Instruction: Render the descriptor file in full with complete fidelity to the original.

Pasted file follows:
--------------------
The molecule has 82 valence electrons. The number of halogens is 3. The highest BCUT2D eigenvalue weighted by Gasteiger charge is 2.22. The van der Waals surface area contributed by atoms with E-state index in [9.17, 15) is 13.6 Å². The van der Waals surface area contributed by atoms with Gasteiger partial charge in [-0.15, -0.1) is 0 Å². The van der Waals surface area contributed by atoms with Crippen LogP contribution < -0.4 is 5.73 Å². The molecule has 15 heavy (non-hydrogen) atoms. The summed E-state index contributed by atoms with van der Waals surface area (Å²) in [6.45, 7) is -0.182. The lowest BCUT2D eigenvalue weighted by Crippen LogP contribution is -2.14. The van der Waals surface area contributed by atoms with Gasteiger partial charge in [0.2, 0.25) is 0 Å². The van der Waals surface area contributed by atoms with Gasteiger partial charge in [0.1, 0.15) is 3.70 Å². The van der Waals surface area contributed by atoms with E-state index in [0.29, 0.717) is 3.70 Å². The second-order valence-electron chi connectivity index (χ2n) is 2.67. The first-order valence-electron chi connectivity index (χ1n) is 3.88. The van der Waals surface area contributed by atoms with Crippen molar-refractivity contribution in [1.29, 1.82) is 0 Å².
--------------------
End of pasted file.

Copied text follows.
The molecule has 82 valence electrons. The number of halogens is 3. The highest BCUT2D eigenvalue weighted by Gasteiger charge is 2.22. The van der Waals surface area contributed by atoms with E-state index in [9.17, 15) is 13.6 Å². The van der Waals surface area contributed by atoms with Gasteiger partial charge in [-0.15, -0.1) is 0 Å². The van der Waals surface area contributed by atoms with Crippen LogP contribution < -0.4 is 5.73 Å². The molecule has 15 heavy (non-hydrogen) atoms. The summed E-state index contributed by atoms with van der Waals surface area (Å²) in [6.45, 7) is -0.182. The lowest BCUT2D eigenvalue weighted by Crippen LogP contribution is -2.14. The van der Waals surface area contributed by atoms with Gasteiger partial charge in [0.2, 0.25) is 0 Å². The van der Waals surface area contributed by atoms with Gasteiger partial charge in [0.1, 0.15) is 3.70 Å². The van der Waals surface area contributed by atoms with E-state index in [0.29, 0.717) is 3.70 Å². The second-order valence-electron chi connectivity index (χ2n) is 2.67. The first-order valence-electron chi connectivity index (χ1n) is 3.88. The van der Waals surface area contributed by atoms with Crippen molar-refractivity contribution in [1.29, 1.82) is 0 Å².